While Visions of 2,200-Pound Burritos Dance in His Head

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Outside magazine, March 1997

While Visions of 2,200-Pound Burritos Dance in His Head

Not to mention spinning kayakers, tap-dancing marathoners, and flying haggis. The Keeper of the Records for the Guinness Book explains how to make a run at immortality.
By Giles Smith

His official job title–Keeper of the Records–makes him sound “like something in a zoo,” admits Clive Carpenter, a 49-year-old from West Sussex, England, who has worked for Guinness Publishing since 1976. But as chief factmonger for the annual Guinness Book of Records, Carpenter oversees a menagerie of trivial feats, bizarre undertakings,
historical oddments, and assorted other grist for cocktail chatter. His workaday world includes the Frenchman who can eat two pounds of metal a day, the Chilean who gave birth to 55 children, the 2,147-pound rice pudding, the Scotsman who flung a haggis 180 feet, the Arizona woman who tap-danced 13.1 miles, and the Brit who rolled his kayak 1,000 times in 34 minutes. Worthy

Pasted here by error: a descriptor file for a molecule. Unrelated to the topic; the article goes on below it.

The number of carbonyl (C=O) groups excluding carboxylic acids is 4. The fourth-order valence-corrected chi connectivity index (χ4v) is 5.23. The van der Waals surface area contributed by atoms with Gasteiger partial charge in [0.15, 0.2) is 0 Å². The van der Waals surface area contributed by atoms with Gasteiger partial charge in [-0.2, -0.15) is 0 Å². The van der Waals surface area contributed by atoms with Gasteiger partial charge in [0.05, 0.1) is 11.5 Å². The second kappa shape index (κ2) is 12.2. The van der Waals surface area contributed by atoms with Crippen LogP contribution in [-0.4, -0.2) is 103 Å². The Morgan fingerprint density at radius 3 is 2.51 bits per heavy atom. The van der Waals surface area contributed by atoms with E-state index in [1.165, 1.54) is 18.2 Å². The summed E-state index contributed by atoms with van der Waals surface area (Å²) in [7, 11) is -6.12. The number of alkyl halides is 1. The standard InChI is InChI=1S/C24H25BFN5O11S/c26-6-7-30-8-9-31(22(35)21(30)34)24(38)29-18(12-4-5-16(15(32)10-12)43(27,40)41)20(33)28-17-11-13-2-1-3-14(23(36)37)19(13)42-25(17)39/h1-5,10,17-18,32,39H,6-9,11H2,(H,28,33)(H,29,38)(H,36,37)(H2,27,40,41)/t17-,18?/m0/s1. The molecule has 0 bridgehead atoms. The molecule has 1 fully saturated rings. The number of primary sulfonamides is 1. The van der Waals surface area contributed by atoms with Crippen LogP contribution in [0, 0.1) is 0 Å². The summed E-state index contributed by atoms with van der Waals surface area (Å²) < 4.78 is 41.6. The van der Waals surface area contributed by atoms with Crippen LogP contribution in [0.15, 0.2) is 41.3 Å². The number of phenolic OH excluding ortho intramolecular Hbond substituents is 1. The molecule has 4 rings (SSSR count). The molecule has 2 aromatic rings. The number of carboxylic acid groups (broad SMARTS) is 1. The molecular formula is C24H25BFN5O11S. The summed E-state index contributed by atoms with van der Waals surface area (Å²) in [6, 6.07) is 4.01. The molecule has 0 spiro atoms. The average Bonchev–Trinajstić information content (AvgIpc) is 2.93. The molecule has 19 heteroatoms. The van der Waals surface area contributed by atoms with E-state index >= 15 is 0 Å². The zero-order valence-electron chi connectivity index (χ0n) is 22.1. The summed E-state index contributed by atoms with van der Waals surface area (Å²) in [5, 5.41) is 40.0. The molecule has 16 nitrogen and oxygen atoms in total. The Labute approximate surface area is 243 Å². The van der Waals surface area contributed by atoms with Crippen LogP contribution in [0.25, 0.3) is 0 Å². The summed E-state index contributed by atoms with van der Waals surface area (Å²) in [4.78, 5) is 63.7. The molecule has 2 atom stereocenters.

achievements all.

Before he assumed this pivotal role in the assembly of the annual Guinness Book, Carpenter helped research the Guinness Encyclopedia and the splendidly omniscient Guinness Book of Answers. Before that he was a geography teacher. Now he sifts through hundreds of letters each day, many
claiming new records that Carpenter must verify, others suggesting new and often improbable categories for records. “To be accepted,” Carpenter says of the potential feat, “it’s got to be something that makes you sit up and say ‘wow,’ not ‘oh.'”

This month, Carpenter and his colleagues will notch a formidable accomplishment of their own: transferring the Guinness archive to the Internet, where browsers will be able to peruse records that didn’t make the book and witness new record attempts live, via their computers. But his cramped office in central London, where we met on a drizzly morning, hardly looks like a